Know the purpose of your resume.
Some people write a resume as if the purpose of the document is to land a job. As a result, they end up with a really long and boring piece that makes them look like desperate job hunters. The objective of your resume is to land an interview, and the interview will land you the job.
One resume for each employer.
One of the most common mistakes that people make is to create a standard resume and send it to all the job openings that they can find. Sure it will save you time, but it will also greatly decrease the chances of landing an interview. Tailor your resume for each employer. The same advice applies to your cover letters.
Update your resume regularly.
It is a good idea to update your resume on a regular basis. Add all the new information that you think is relevant, as well as courses, training programs and other academic qualifications that you might receive along the way. This is the best way to keep track of everything and to make sure that you will not end up sending an obsolete document to the employer.
No fancy design details.
Do not use a colored background, fancy fonts or images on your resume.
Avoid a resume that looks too busy.
If your resume is wall-to-wall text featuring five different fonts, it will most likely give the employer a headache. So show your resume to several other people before sending it out. Do they find it visually attractive? If what you have is hard on the eyes, revise.
Do not include information that might sound negative in the eyes of the employer. This is valid both to your resume and to interviews. You don’t need to include, for instance, things that you hated about your last company.
Do not include “no kidding” information.
There are many people that like to include statements like “Available for interview” or “References available upon request.” If you are sending a resume to a company, it should be a given that you are available for an interview and that you will provide references if requested. Just avoid items that will make the employer think “no kidding!”
Proofread it twice.
It would be difficult to emphasize the importance of proofreading your resume. Your resume needs to be grammatically perfect. One small typographical error and your chances of getting hired could slip. Proofreading it once is not enough, so do it twice, three times or as many as necessary.
Make your contact information prominent.
You don’t need to include your address on your resume anymore, but you do need to make sure to include a phone number and professional email address (not your work address) as well as other places the hiring manager can find you on the web, like your LinkedIn profile and Twitter handle. (Implicit in this is that you keep these social media profiles suitable for prospective employers.) Also, be sure the information is correct. Double-check even the most minute, taken-for-granted details — sooner rather than later.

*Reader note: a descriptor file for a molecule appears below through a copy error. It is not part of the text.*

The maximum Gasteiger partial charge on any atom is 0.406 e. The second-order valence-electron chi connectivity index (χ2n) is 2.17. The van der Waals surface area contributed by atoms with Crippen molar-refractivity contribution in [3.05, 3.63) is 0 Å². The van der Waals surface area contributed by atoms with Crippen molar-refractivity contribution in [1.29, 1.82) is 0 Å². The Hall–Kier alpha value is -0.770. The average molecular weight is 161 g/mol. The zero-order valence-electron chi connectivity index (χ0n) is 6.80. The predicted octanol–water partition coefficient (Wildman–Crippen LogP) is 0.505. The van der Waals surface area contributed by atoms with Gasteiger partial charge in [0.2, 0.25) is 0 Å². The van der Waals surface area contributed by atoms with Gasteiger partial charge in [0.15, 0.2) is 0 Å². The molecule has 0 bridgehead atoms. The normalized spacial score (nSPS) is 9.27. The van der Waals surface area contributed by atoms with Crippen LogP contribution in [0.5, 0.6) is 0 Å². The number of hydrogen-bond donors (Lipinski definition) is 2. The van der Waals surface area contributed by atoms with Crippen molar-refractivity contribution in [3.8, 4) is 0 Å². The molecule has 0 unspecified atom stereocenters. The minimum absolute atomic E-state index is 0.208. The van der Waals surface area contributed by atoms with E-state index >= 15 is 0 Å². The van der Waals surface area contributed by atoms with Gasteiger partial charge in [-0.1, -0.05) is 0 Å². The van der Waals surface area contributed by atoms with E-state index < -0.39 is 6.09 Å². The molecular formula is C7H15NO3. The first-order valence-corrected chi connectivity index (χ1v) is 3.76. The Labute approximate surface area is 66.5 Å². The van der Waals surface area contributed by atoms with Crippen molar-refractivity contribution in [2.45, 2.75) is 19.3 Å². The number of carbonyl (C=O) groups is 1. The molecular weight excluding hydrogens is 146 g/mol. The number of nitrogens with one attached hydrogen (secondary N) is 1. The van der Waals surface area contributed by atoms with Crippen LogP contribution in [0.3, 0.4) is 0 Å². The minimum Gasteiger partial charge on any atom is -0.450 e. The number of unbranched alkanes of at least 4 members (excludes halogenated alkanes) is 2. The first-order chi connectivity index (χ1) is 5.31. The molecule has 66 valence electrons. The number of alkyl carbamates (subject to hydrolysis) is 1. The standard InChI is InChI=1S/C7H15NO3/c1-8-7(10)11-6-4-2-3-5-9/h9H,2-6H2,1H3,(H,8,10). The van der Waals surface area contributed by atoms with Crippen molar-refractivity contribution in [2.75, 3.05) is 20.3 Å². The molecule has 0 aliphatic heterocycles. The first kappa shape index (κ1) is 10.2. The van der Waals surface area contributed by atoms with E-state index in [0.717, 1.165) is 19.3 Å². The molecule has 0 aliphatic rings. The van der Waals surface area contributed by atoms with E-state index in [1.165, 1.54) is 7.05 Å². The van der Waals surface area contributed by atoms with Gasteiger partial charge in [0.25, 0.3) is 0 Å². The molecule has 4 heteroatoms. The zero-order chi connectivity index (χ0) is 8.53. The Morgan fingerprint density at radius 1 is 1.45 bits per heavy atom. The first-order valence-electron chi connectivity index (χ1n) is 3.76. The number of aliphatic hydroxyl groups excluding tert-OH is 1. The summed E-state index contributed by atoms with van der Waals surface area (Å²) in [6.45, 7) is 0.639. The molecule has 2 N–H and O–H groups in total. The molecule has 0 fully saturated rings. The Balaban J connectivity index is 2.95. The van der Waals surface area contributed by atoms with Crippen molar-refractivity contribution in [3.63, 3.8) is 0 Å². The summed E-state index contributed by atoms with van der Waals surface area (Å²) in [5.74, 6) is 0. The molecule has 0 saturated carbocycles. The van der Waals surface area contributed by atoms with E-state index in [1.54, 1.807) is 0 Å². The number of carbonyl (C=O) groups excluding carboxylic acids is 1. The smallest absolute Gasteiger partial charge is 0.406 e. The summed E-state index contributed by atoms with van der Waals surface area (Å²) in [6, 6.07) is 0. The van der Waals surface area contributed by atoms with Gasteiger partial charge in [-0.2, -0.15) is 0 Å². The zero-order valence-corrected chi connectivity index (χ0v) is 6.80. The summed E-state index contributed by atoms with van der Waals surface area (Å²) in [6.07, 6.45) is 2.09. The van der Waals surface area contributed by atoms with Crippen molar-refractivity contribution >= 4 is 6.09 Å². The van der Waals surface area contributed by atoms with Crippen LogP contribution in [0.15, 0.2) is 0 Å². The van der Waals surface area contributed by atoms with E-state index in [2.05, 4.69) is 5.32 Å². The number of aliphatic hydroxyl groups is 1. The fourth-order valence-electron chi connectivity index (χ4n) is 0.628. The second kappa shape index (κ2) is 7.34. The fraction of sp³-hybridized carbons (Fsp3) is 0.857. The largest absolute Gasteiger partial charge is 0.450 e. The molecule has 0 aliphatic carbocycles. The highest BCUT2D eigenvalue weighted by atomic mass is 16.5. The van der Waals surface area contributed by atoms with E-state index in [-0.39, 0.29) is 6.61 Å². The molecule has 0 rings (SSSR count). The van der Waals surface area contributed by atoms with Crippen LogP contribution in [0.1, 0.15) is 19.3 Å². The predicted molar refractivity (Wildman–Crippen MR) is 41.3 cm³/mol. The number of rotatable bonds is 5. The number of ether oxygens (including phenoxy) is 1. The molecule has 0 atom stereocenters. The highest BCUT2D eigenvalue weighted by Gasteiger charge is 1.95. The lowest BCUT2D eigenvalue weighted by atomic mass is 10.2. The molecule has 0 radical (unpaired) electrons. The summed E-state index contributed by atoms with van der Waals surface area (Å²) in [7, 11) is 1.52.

Design for skim ability.
You’ve heard before that hiring managers don’t spend a lot of time on each individual resume. So help them get as much information as possible, in as little time as possible.
Use keywords based on field research. These may include degrees, names of schools, licenses or certificates, honors/awards, abilities and training. Results and accomplishments may be more helpful than duties. Try to use industry-related terms. The more keywords that you match, the better your chances will be.
You can also scan the job description, see what words are used most often, and make sure you’ve included them in your bullet points (DO NOT fabricate details). Not only is this a self-check that you’re targeting your resume to the job, it will make sure you get noticed in applicant tracking systems.
List all your positions.
If you have worked a long time for the same company (over 10 years) it could be a good idea to list all the different positions and roles that you had during this time separately. You probably had different responsibilities and developed different skills in each role, so the employer will like to know it.
Going on too long or cutting things too short.
Despite what you may read or hear, there are no real rules governing resume length. Why? Because human beings, who have different preferences and expectations where resumes are concerned, will be reading it. That doesn’t mean you should start sending out five-page resumes, of course. Generally speaking, you usually need to limit yourself to a maximum of two pages. But don’t feel you have to use two pages if one will do. Conversely, don’t cut the meat out of your resume simply to make it conform to an arbitrary one-page standard.
Highlight accomplishments, not duties.
It’s easy to slip into a mode where you simply start listing job duties on your resume. Employers, however, don’t care so much about what you’ve done as what you’ve accomplished in your various activities.
Back up your qualities and strengths.
Instead of creating a long (and boring) list with all your qualities (e.g., disciplined, creative, problem solver) try to connect them with real life and work experiences. In other words, you need to back these qualities and strengths up, or else it will appear that you are just trying to inflate your resume.
Beware of interests that could be controversial.
Maybe you help raise money for your church or perhaps you have a penchant for canvassing during political campaigns. Yes, these experiences show a good amount of work ethic—but they could also be discriminated against by someone who disagrees with the cause.
What NOT to include:
Personal details. U.S. resumes should not list your age, gender, religion, political affiliation, marital status or social security number.
Photos. While inclusion of a photo is the norm in certain international settings, it should not be used on a CV or resume intended for a U.S. audience.
Salary information. Don’t include salary expectations or salary history on the resume.